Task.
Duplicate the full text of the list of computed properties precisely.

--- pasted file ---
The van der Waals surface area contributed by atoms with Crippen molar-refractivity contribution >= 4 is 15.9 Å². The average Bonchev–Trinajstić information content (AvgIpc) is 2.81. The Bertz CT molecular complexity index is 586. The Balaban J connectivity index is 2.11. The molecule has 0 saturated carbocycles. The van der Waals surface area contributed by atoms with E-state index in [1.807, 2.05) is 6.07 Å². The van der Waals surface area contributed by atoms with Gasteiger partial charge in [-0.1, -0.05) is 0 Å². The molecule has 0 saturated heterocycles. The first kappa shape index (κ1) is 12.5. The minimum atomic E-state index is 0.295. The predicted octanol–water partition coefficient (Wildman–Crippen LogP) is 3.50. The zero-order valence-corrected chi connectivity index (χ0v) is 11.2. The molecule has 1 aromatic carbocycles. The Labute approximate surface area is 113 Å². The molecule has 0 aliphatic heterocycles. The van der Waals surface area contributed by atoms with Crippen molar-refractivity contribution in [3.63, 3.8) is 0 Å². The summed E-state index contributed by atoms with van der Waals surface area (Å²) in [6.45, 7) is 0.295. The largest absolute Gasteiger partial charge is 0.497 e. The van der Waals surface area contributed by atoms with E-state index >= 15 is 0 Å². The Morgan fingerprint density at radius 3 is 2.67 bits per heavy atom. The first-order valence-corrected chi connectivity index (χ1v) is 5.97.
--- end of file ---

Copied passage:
The van der Waals surface area contributed by atoms with Crippen molar-refractivity contribution >= 4 is 15.9 Å². The average Bonchev–Trinajstić information content (AvgIpc) is 2.81. The Bertz CT molecular complexity index is 586. The Balaban J connectivity index is 2.11. The molecule has 0 saturated carbocycles. The van der Waals surface area contributed by atoms with E-state index in [1.807, 2.05) is 6.07 Å². The van der Waals surface area contributed by atoms with Gasteiger partial charge in [-0.1, -0.05) is 0 Å². The molecule has 0 saturated heterocycles. The first kappa shape index (κ1) is 12.5. The minimum atomic E-state index is 0.295. The predicted octanol–water partition coefficient (Wildman–Crippen LogP) is 3.50. The zero-order valence-corrected chi connectivity index (χ0v) is 11.2. The molecule has 1 aromatic carbocycles. The Labute approximate surface area is 113 Å². The molecule has 0 aliphatic heterocycles. The van der Waals surface area contributed by atoms with Crippen molar-refractivity contribution in [3.63, 3.8) is 0 Å². The summed E-state index contributed by atoms with van der Waals surface area (Å²) in [6.45, 7) is 0.295. The largest absolute Gasteiger partial charge is 0.497 e. The van der Waals surface area contributed by atoms with E-state index >= 15 is 0 Å². The Morgan fingerprint density at radius 3 is 2.67 bits per heavy atom. The first-order valence-corrected chi connectivity index (χ1v) is 5.97.